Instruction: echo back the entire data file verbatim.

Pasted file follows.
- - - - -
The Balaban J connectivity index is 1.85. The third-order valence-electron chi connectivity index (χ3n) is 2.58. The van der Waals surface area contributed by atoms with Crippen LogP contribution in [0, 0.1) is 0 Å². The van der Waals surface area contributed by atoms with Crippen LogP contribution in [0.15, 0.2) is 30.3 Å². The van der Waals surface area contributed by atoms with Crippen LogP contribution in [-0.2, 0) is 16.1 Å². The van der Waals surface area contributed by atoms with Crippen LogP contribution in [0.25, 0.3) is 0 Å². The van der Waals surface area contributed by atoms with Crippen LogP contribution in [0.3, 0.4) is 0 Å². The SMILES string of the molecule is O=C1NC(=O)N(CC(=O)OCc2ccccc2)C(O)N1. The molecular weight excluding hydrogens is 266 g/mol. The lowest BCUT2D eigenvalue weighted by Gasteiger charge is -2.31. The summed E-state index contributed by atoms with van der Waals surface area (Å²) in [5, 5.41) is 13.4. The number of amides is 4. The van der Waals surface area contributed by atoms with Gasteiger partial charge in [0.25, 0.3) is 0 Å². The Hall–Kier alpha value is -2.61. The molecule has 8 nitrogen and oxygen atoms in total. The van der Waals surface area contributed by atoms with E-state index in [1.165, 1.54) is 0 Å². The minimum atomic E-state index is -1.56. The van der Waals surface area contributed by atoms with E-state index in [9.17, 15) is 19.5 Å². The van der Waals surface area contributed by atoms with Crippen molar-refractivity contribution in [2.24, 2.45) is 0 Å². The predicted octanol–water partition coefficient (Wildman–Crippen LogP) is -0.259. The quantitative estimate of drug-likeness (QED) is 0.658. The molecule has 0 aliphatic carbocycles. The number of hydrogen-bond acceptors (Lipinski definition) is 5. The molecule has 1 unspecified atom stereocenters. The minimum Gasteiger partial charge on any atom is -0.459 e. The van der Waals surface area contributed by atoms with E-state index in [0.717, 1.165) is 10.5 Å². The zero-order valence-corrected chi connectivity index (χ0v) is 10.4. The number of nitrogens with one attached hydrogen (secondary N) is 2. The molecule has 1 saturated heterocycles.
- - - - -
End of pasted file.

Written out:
The Balaban J connectivity index is 1.85. The third-order valence-electron chi connectivity index (χ3n) is 2.58. The van der Waals surface area contributed by atoms with Crippen LogP contribution in [0, 0.1) is 0 Å². The van der Waals surface area contributed by atoms with Crippen LogP contribution in [0.15, 0.2) is 30.3 Å². The van der Waals surface area contributed by atoms with Crippen LogP contribution in [-0.2, 0) is 16.1 Å². The van der Waals surface area contributed by atoms with Crippen LogP contribution in [0.25, 0.3) is 0 Å². The van der Waals surface area contributed by atoms with Crippen LogP contribution in [0.3, 0.4) is 0 Å². The SMILES string of the molecule is O=C1NC(=O)N(CC(=O)OCc2ccccc2)C(O)N1. The molecular weight excluding hydrogens is 266 g/mol. The lowest BCUT2D eigenvalue weighted by Gasteiger charge is -2.31. The summed E-state index contributed by atoms with van der Waals surface area (Å²) in [5, 5.41) is 13.4. The number of amides is 4. The van der Waals surface area contributed by atoms with Gasteiger partial charge in [0.25, 0.3) is 0 Å². The Hall–Kier alpha value is -2.61. The molecule has 8 nitrogen and oxygen atoms in total. The van der Waals surface area contributed by atoms with E-state index in [1.165, 1.54) is 0 Å². The minimum atomic E-state index is -1.56. The van der Waals surface area contributed by atoms with E-state index in [9.17, 15) is 19.5 Å². The van der Waals surface area contributed by atoms with Crippen molar-refractivity contribution in [2.24, 2.45) is 0 Å². The predicted octanol–water partition coefficient (Wildman–Crippen LogP) is -0.259. The quantitative estimate of drug-likeness (QED) is 0.658. The molecule has 0 aliphatic carbocycles. The number of hydrogen-bond acceptors (Lipinski definition) is 5. The molecule has 1 unspecified atom stereocenters. The minimum Gasteiger partial charge on any atom is -0.459 e. The van der Waals surface area contributed by atoms with E-state index in [0.717, 1.165) is 10.5 Å². The zero-order valence-corrected chi connectivity index (χ0v) is 10.4. The number of nitrogens with one attached hydrogen (secondary N) is 2. The molecule has 1 saturated heterocycles.